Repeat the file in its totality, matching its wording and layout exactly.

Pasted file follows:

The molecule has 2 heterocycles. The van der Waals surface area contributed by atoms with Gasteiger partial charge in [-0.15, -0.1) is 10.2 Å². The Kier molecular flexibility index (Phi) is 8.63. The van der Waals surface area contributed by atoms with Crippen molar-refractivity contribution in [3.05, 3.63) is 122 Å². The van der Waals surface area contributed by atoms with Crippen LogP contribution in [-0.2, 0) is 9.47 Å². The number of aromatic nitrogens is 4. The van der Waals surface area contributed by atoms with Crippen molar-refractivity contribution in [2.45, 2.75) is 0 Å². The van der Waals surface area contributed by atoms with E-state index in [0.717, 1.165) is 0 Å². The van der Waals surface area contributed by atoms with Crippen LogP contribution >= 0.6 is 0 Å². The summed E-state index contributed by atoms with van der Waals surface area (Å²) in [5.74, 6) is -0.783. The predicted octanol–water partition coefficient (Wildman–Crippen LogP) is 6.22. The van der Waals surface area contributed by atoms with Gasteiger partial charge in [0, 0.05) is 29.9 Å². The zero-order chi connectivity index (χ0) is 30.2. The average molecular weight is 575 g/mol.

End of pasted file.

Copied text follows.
The molecule has 2 heterocycles. The van der Waals surface area contributed by atoms with Gasteiger partial charge in [-0.15, -0.1) is 10.2 Å². The Kier molecular flexibility index (Phi) is 8.63. The van der Waals surface area contributed by atoms with Crippen molar-refractivity contribution in [3.05, 3.63) is 122 Å². The van der Waals surface area contributed by atoms with Crippen LogP contribution in [-0.2, 0) is 9.47 Å². The number of aromatic nitrogens is 4. The van der Waals surface area contributed by atoms with Crippen molar-refractivity contribution in [2.45, 2.75) is 0 Å². The van der Waals surface area contributed by atoms with E-state index in [0.717, 1.165) is 0 Å². The van der Waals surface area contributed by atoms with Crippen LogP contribution >= 0.6 is 0 Å². The summed E-state index contributed by atoms with van der Waals surface area (Å²) in [5.74, 6) is -0.783. The predicted octanol–water partition coefficient (Wildman–Crippen LogP) is 6.22. The van der Waals surface area contributed by atoms with Gasteiger partial charge in [0, 0.05) is 29.9 Å². The zero-order chi connectivity index (χ0) is 30.2. The average molecular weight is 575 g/mol.